John in the Jordan and at Enon; the baptism of Christ; of the

eunuch; of the jailer. 6. The figurative usage of baptizo requires

immersion as the fundamental idea. Passages examined, Luke xii.

50; Matt. xx. 22, 23; Acts i. 5; Rom. vi. 3,4; 1 Cor. x. 1,2; 1 Pet. iii.

21. 7. The design of baptism, as an ordinance, indicates immersion

as the only form of administration.

IV. THE PATRISTIC USAGE OF BAPTIzo: The form of the act shown by the

following: 1. The words and circumstances found in connection with

the rite; 2. Those passages in which the force of a comparison or
argument depends on an immersion ; 3. The general opposition to

clinic baptism; 4. The testimony of all reputable historians.
V. SUBSEQUENT USAGE OF CHRISTENDOM: 1. The Greek churches; 2. The

Roman Catholic Church; 3. The German and Swiss Reformers ; 4. The
churches of Great Britain. Result of investigation: Immersion, as

the primitive form, the doctrine of a vast majority of Christendom.

VI. BAPTISM AS REPRESENTED IN ANCIENT MONUMENTS AND ART: 1. Bap-

tisteries ; 2. Mosaics and frescoes ; 3. Representations and baptisteries

in the catacombs.

VII. OBJECTIONS CONSIDERED: 1. Immersion always inconvenient, often

dangerous, and sometimes impossible; 2. Immersion, though the

scriptural form, is not essential.

VIII. DR. DALE'S THEORY: BAPTISM NEVER AN IMMERSION: 1. Statement

of the theory; 2. Examination of his fundamental positions ; 3. Ex-
amination of the theory as applied to the New Testament; 4. Exam-
ination of the theory as applied to patristio literature.

FIRST: ARGUMENTS FOR INFANT BAPTISM.

I. From the covenant of circumcision : Statement of the argument.

Reply: 1. The conclusion not contained in the premises; 2. The con-

clusion disproved by an analysis of the Abrahamic covenant; 3. Bap-

cism not the substitute of circumcision in any such sense as to render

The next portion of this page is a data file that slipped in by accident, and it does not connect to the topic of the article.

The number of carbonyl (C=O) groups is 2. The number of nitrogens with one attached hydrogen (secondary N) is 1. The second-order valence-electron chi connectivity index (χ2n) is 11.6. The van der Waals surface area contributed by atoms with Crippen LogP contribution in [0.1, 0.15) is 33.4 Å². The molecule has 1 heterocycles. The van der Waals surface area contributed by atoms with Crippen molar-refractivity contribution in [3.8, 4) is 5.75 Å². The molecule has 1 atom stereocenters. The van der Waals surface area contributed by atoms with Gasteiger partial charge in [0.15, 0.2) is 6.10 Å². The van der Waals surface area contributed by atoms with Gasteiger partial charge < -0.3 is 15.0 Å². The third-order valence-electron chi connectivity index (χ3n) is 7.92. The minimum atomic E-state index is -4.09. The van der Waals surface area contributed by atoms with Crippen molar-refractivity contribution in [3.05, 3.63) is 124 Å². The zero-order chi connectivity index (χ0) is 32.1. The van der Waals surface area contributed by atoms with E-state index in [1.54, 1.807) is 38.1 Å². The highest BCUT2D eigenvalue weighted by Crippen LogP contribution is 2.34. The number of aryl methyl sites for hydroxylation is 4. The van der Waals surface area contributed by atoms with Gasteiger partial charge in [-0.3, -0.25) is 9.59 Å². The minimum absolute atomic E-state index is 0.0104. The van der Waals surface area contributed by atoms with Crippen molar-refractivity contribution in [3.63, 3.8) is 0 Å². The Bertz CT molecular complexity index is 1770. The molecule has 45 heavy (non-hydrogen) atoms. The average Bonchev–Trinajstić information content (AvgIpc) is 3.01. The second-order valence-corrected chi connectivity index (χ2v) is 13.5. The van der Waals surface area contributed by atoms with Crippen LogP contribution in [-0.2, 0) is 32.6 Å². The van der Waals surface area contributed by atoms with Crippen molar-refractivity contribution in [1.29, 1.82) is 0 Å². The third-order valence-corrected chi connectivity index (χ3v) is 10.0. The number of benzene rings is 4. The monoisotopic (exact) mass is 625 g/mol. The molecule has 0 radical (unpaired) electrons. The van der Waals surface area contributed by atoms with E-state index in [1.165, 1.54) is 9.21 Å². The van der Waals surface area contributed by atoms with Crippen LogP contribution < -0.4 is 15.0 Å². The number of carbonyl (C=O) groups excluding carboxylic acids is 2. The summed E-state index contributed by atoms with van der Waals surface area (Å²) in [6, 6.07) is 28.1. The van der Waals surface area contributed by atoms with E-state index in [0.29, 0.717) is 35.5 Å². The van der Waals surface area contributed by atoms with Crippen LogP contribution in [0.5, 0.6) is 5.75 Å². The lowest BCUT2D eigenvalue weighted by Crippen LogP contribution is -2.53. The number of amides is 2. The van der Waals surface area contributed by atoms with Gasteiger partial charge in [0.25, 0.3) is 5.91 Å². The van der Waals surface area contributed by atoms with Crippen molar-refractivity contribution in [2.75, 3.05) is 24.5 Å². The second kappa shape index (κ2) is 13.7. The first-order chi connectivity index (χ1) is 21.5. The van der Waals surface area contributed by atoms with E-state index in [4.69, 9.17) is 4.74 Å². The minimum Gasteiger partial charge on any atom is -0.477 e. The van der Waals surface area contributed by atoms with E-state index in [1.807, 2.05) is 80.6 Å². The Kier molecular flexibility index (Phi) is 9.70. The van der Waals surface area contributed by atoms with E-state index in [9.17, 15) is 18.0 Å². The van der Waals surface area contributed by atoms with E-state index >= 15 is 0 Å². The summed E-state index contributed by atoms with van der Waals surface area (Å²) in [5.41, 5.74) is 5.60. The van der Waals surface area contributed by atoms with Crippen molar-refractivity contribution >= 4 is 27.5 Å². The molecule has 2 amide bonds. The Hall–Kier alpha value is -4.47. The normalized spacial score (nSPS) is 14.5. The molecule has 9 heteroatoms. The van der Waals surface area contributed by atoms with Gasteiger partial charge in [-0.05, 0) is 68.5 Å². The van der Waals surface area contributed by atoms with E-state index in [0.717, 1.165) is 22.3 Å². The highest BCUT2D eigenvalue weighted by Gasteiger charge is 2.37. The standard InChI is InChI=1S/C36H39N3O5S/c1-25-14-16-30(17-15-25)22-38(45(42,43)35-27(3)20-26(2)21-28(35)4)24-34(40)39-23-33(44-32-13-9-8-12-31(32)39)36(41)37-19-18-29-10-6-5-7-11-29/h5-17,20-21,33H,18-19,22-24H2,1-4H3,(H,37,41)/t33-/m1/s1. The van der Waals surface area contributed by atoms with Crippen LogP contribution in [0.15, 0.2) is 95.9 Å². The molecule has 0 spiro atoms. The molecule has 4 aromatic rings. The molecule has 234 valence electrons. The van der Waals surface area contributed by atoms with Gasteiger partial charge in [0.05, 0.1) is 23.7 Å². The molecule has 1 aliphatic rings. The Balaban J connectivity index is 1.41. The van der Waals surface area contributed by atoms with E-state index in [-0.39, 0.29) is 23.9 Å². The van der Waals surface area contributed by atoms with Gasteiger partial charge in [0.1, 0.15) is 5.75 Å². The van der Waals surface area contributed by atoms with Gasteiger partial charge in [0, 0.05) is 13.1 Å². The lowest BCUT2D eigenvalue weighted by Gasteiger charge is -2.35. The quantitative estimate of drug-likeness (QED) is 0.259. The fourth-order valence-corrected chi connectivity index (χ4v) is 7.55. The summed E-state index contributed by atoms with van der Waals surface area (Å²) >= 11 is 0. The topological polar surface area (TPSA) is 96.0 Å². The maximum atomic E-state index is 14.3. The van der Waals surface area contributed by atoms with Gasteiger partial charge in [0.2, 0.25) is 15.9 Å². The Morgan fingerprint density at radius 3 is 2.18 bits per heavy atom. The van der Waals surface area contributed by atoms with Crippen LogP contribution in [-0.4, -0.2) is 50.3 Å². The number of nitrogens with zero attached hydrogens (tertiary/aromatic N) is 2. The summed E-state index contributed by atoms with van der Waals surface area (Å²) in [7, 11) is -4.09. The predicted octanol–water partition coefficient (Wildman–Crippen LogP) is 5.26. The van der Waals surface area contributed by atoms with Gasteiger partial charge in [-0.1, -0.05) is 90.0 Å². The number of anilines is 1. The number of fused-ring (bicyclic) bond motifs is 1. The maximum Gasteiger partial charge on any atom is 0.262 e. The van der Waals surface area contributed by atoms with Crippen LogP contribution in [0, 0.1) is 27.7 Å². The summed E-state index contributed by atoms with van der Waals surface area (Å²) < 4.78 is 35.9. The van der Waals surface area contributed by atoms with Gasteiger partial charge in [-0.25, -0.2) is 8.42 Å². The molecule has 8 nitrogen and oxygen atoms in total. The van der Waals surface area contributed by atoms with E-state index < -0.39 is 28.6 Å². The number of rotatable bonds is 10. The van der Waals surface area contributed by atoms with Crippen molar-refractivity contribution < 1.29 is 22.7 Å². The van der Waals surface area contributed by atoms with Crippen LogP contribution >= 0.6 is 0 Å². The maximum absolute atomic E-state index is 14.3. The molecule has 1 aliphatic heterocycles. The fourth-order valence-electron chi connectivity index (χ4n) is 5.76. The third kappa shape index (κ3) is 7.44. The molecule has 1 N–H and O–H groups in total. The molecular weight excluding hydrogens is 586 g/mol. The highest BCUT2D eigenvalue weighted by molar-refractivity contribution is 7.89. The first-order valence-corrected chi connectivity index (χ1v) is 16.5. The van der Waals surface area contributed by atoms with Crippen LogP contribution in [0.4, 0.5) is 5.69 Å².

the terms of admission to the one also the terms of admission to the

other; and this is the only point in question; 4. The Scripture pas,

sages commonly adduced for the Abrahamic covenant as a ground

of infant baptism furnish a decisive argument against it. Examina-

tion of Col. ii. 11, 12; Rom. xi. 16–24.
II. FROM SCRIPTURE PASSAGES: Examination of Matt. xix. 13–15; Acts

ii. 38, 39; 1 Cor. vii. 14; Acts xvi. 15, 32–34; 1 Cor. i. 16.

SECOND: ARGUMENTS AGAINST INFANT BAPTISM.

I. The Scriptures invariably require a personal faith in Christ as a pre-

requisite to baptism : 1. The ministerial commission; 2. Apostolic

example and teaching.

II. The character and spirit of the new dispensation requires a spiritual

church membership: The new covenant as contrasted with the Mosaic.

Jer. 31:31-34.

III. Infant baptism is useless to those who receive it: Utility conceivable

only when regarded as of saving efficacy ; but this now rejected by

evangelical Christians.

IV. Infant baptism in itself wrong, and its ultimate results evil: 1. It is

will-worship ; 2. It is the perversion of a divine ordinance; 3. Its prac-
tical tendency is to a false and fatal dependence on a mere ceremony;
4. Its results, as seen in history, are disastrous to the purity and

power of the church of God.

V. Infant baptism unknown in the first two Christian centuries : 1. Passages

cited (i) from the apostolic Fathers; (2) from the early Christian

Fathers. Results : No trace of infant baptism in first two centuries ;

tendencies to it appearing in North Africa during first half of third

century; no evidence of it elsewhere until later period. 2. It was

founded on its supposed necessity and efficacy; proof of this. 3. It

only slowly spread through the Roman Empire in third, fourth, and

fifth centuries. Proofs : (1) From catechumenical system; (2) from the

baptism of many Fathers in adult age, though of Christian parentage;

(3) from the highest historical testimony.